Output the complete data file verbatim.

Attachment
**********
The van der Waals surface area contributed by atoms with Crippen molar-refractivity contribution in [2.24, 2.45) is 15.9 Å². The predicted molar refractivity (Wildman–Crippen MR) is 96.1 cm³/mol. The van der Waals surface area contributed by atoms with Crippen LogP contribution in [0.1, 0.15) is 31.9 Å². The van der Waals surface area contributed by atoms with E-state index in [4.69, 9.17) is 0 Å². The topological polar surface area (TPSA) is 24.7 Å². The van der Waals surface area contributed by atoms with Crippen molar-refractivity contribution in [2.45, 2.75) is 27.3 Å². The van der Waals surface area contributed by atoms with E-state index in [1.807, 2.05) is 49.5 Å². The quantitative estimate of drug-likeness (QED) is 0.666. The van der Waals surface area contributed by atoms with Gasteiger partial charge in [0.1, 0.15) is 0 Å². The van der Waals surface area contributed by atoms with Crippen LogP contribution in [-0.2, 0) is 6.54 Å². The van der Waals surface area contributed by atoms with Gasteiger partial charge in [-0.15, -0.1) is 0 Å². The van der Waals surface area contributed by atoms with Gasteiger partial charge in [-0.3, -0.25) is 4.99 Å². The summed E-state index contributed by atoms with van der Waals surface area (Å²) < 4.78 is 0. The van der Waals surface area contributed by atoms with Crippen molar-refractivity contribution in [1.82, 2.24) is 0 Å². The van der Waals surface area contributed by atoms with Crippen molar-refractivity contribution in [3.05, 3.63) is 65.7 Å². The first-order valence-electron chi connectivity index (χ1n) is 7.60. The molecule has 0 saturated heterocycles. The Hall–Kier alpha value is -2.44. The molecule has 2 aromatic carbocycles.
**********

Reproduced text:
The van der Waals surface area contributed by atoms with Crippen molar-refractivity contribution in [2.24, 2.45) is 15.9 Å². The predicted molar refractivity (Wildman–Crippen MR) is 96.1 cm³/mol. The van der Waals surface area contributed by atoms with Crippen LogP contribution in [0.1, 0.15) is 31.9 Å². The van der Waals surface area contributed by atoms with E-state index in [4.69, 9.17) is 0 Å². The topological polar surface area (TPSA) is 24.7 Å². The van der Waals surface area contributed by atoms with Crippen molar-refractivity contribution in [2.45, 2.75) is 27.3 Å². The van der Waals surface area contributed by atoms with E-state index in [1.807, 2.05) is 49.5 Å². The quantitative estimate of drug-likeness (QED) is 0.666. The van der Waals surface area contributed by atoms with Gasteiger partial charge in [0.1, 0.15) is 0 Å². The van der Waals surface area contributed by atoms with Crippen LogP contribution in [-0.2, 0) is 6.54 Å². The van der Waals surface area contributed by atoms with Gasteiger partial charge in [-0.15, -0.1) is 0 Å². The van der Waals surface area contributed by atoms with Gasteiger partial charge in [-0.3, -0.25) is 4.99 Å². The summed E-state index contributed by atoms with van der Waals surface area (Å²) < 4.78 is 0. The van der Waals surface area contributed by atoms with Crippen molar-refractivity contribution in [1.82, 2.24) is 0 Å². The van der Waals surface area contributed by atoms with Crippen molar-refractivity contribution in [3.05, 3.63) is 65.7 Å². The first-order valence-electron chi connectivity index (χ1n) is 7.60. The molecule has 0 saturated heterocycles. The Hall–Kier alpha value is -2.44. The molecule has 2 aromatic carbocycles.